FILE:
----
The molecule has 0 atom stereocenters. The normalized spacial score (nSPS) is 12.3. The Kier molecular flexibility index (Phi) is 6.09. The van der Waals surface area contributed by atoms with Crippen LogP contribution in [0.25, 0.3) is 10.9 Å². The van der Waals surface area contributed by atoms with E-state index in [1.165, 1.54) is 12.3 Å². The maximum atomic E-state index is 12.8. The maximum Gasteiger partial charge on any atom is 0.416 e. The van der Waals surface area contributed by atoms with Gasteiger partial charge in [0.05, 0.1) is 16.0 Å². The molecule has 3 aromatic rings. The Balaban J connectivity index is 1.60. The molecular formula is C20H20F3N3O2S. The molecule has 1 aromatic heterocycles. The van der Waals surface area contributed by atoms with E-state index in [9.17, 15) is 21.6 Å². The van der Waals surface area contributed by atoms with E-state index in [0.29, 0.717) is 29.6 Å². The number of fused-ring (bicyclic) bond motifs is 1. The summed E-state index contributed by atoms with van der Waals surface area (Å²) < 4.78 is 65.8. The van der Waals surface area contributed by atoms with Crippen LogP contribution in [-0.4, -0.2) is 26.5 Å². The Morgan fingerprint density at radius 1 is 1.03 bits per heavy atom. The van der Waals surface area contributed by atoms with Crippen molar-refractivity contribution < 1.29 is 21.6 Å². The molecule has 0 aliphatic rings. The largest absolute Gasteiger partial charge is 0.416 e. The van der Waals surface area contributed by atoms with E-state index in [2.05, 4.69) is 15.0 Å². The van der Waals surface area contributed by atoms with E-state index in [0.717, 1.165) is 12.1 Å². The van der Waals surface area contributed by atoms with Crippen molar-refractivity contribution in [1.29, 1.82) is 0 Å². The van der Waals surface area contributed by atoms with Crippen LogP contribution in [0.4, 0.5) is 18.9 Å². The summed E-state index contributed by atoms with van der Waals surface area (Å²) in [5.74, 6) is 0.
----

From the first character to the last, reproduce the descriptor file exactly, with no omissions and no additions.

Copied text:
The molecule has 0 atom stereocenters. The normalized spacial score (nSPS) is 12.3. The Kier molecular flexibility index (Phi) is 6.09. The van der Waals surface area contributed by atoms with Crippen LogP contribution in [0.25, 0.3) is 10.9 Å². The van der Waals surface area contributed by atoms with E-state index in [1.165, 1.54) is 12.3 Å². The maximum atomic E-state index is 12.8. The maximum Gasteiger partial charge on any atom is 0.416 e. The van der Waals surface area contributed by atoms with Gasteiger partial charge in [0.05, 0.1) is 16.0 Å². The molecule has 3 aromatic rings. The Balaban J connectivity index is 1.60. The molecular formula is C20H20F3N3O2S. The molecule has 1 aromatic heterocycles. The van der Waals surface area contributed by atoms with E-state index in [9.17, 15) is 21.6 Å². The van der Waals surface area contributed by atoms with E-state index in [0.29, 0.717) is 29.6 Å². The number of fused-ring (bicyclic) bond motifs is 1. The summed E-state index contributed by atoms with van der Waals surface area (Å²) < 4.78 is 65.8. The van der Waals surface area contributed by atoms with Crippen LogP contribution in [-0.4, -0.2) is 26.5 Å². The Morgan fingerprint density at radius 1 is 1.03 bits per heavy atom. The van der Waals surface area contributed by atoms with Crippen molar-refractivity contribution < 1.29 is 21.6 Å². The molecule has 0 aliphatic rings. The largest absolute Gasteiger partial charge is 0.416 e. The van der Waals surface area contributed by atoms with E-state index in [2.05, 4.69) is 15.0 Å². The van der Waals surface area contributed by atoms with E-state index in [0.717, 1.165) is 12.1 Å². The van der Waals surface area contributed by atoms with Crippen molar-refractivity contribution in [1.29, 1.82) is 0 Å². The van der Waals surface area contributed by atoms with Crippen LogP contribution in [0.4, 0.5) is 18.9 Å². The summed E-state index contributed by atoms with van der Waals surface area (Å²) in [5.74, 6) is 0.